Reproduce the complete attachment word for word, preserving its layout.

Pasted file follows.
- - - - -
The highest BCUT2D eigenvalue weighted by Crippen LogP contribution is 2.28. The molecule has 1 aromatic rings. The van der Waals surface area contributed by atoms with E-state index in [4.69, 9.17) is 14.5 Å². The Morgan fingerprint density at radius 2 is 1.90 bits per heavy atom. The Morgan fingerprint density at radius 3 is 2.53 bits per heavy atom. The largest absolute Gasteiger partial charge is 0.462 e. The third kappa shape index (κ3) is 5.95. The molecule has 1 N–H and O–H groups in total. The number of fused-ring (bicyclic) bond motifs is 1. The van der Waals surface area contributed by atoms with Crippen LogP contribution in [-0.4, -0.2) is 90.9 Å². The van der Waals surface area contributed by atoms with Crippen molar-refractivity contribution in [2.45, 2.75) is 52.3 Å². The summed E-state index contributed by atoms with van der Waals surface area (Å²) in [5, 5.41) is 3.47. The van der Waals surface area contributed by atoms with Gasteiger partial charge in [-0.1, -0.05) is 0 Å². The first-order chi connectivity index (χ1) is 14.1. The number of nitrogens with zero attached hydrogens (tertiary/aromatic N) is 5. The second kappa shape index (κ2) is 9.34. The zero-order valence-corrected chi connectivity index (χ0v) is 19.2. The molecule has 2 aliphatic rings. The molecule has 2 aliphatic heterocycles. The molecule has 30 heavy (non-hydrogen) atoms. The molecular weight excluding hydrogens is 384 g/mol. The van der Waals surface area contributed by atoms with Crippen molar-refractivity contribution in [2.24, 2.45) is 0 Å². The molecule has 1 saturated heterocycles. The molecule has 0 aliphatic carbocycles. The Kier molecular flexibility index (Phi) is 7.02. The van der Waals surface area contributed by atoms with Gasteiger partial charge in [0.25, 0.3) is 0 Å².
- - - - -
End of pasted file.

The highest BCUT2D eigenvalue weighted by Crippen LogP contribution is 2.28. The molecule has 1 aromatic rings. The van der Waals surface area contributed by atoms with E-state index in [4.69, 9.17) is 14.5 Å². The Morgan fingerprint density at radius 2 is 1.90 bits per heavy atom. The Morgan fingerprint density at radius 3 is 2.53 bits per heavy atom. The largest absolute Gasteiger partial charge is 0.462 e. The third kappa shape index (κ3) is 5.95. The molecule has 1 N–H and O–H groups in total. The number of fused-ring (bicyclic) bond motifs is 1. The van der Waals surface area contributed by atoms with Crippen LogP contribution in [-0.4, -0.2) is 90.9 Å². The van der Waals surface area contributed by atoms with Crippen molar-refractivity contribution in [2.45, 2.75) is 52.3 Å². The summed E-state index contributed by atoms with van der Waals surface area (Å²) in [5, 5.41) is 3.47. The van der Waals surface area contributed by atoms with Gasteiger partial charge in [-0.1, -0.05) is 0 Å². The first-order chi connectivity index (χ1) is 14.1. The number of nitrogens with zero attached hydrogens (tertiary/aromatic N) is 5. The second kappa shape index (κ2) is 9.34. The zero-order valence-corrected chi connectivity index (χ0v) is 19.2. The molecule has 2 aliphatic rings. The molecule has 2 aliphatic heterocycles. The molecule has 30 heavy (non-hydrogen) atoms. The molecular weight excluding hydrogens is 384 g/mol. The van der Waals surface area contributed by atoms with Crippen molar-refractivity contribution in [2.24, 2.45) is 0 Å². The molecule has 1 saturated heterocycles. The molecule has 0 aliphatic carbocycles. The Kier molecular flexibility index (Phi) is 7.02. The van der Waals surface area contributed by atoms with Gasteiger partial charge in [0.25, 0.3) is 0 Å².